28. April 2016
With decades of research on the various aspects of data cleaning, multiple technical challenges have been tackled and interesting results have been published in many research papers. Example quality problems include missing values, functional dependency violations and duplicate records. Unfortunately, very little success can be claimed in adopting any of these results in practice. Businesses and enterprises are building silos of home-grown data curation solutions under various names, often referred to as ETL layers in the business intelligence stack. The impedance mismatch between the challenges faced in industry and the challenges tackled in research papers explain to a large extent the growing gap between the two worlds. In this talk I claim that being pragmatic in developing data cleaning solution does not necessarily mean being unprincipled or ad-hoc. I discuss a subset of these practical challenges including data ownership, human involvement, and holistic data quality concerns. These new set of challenges often hinder current research proposals from being adopted in the real world. I also go through a quick overview of the approach we use in Tamr (a data curation startup) to tackle these challenges.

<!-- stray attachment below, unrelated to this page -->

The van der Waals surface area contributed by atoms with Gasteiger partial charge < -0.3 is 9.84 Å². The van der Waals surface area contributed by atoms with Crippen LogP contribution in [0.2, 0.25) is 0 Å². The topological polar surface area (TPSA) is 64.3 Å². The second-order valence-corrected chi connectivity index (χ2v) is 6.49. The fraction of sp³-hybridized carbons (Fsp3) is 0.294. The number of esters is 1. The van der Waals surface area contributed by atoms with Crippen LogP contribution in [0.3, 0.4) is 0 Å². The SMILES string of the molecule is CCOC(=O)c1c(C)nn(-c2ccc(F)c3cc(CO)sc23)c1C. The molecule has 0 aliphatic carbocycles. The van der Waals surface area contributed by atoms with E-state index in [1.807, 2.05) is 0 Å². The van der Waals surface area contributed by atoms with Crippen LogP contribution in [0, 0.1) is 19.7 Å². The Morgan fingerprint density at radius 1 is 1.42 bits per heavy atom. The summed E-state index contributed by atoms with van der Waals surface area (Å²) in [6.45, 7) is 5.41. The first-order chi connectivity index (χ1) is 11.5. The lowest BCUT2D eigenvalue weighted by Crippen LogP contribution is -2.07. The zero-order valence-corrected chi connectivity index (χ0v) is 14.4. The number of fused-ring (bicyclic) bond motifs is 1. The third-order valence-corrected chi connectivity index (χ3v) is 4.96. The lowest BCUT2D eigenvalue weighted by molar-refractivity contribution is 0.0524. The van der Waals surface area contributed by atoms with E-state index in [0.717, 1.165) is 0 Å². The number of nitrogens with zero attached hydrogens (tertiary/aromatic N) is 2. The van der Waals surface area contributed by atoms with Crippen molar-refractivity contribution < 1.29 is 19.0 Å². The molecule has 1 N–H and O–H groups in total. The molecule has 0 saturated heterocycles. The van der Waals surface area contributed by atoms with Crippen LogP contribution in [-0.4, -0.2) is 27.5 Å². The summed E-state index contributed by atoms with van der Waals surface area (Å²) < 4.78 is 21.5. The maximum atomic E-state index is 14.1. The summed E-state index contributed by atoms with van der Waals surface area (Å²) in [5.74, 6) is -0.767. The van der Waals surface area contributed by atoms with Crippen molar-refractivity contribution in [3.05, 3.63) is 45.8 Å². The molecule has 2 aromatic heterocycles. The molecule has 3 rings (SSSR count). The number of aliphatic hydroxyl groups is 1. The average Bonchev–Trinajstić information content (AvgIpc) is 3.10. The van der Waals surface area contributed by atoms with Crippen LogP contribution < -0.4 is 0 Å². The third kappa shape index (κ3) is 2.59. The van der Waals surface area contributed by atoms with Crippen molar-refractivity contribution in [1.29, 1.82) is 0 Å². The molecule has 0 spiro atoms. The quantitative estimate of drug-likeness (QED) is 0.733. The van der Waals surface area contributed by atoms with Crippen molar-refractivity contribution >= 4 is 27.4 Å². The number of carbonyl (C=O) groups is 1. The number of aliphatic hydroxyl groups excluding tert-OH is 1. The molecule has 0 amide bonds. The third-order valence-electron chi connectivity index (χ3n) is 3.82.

Ihab Ilyas is a professor in the Cheriton School of Computer Science at the University of Waterloo. He received his PhD in computer science from Purdue University, West Lafayette. His main research is in the area of database systems, with special interest in data quality, managing uncertain data, rank-aware query processing, and information extraction. Ihab is a recipient of the Ontario Early Researcher Award (2009), a Cheriton Faculty Fellowship (2013), an NSERC Discovery Accelerator Award (2014), and a Google Faculty Award (2014), and he is an ACM Distinguished Scientist. Ihab is a co-founder of Tamr, a startup focusing on large-scale data integration and cleaning. He serves on the VLDB Board of Trustees, and he is an associate editor of the ACM Transactions of Database Systems (TODS).